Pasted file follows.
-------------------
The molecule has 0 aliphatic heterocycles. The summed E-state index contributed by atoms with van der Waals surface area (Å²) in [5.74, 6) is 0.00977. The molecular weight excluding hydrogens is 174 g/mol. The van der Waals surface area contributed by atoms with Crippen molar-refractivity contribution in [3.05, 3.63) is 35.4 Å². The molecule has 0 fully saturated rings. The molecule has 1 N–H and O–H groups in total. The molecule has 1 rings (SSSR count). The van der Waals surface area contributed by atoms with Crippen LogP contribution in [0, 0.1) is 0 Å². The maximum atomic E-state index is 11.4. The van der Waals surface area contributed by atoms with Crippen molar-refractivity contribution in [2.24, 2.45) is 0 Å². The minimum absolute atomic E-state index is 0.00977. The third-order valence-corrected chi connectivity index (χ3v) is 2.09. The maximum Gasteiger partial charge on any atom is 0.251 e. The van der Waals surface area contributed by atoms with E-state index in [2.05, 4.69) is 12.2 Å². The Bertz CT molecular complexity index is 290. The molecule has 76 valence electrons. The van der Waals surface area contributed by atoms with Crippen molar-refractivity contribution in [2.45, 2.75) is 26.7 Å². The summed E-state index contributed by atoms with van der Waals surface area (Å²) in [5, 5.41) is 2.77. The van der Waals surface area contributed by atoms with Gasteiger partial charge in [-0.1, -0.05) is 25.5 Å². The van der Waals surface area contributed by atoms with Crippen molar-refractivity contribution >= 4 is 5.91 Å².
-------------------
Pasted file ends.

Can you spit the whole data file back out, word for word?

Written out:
The molecule has 0 aliphatic heterocycles. The summed E-state index contributed by atoms with van der Waals surface area (Å²) in [5.74, 6) is 0.00977. The molecular weight excluding hydrogens is 174 g/mol. The van der Waals surface area contributed by atoms with Crippen molar-refractivity contribution in [3.05, 3.63) is 35.4 Å². The molecule has 0 fully saturated rings. The molecule has 1 N–H and O–H groups in total. The molecule has 1 rings (SSSR count). The van der Waals surface area contributed by atoms with Crippen LogP contribution in [0, 0.1) is 0 Å². The maximum atomic E-state index is 11.4. The van der Waals surface area contributed by atoms with Crippen molar-refractivity contribution in [2.24, 2.45) is 0 Å². The minimum absolute atomic E-state index is 0.00977. The third-order valence-corrected chi connectivity index (χ3v) is 2.09. The maximum Gasteiger partial charge on any atom is 0.251 e. The van der Waals surface area contributed by atoms with E-state index in [2.05, 4.69) is 12.2 Å². The Bertz CT molecular complexity index is 290. The molecule has 76 valence electrons. The van der Waals surface area contributed by atoms with Crippen molar-refractivity contribution in [2.45, 2.75) is 26.7 Å². The summed E-state index contributed by atoms with van der Waals surface area (Å²) in [5, 5.41) is 2.77. The van der Waals surface area contributed by atoms with Gasteiger partial charge in [-0.1, -0.05) is 25.5 Å². The van der Waals surface area contributed by atoms with Crippen molar-refractivity contribution >= 4 is 5.91 Å².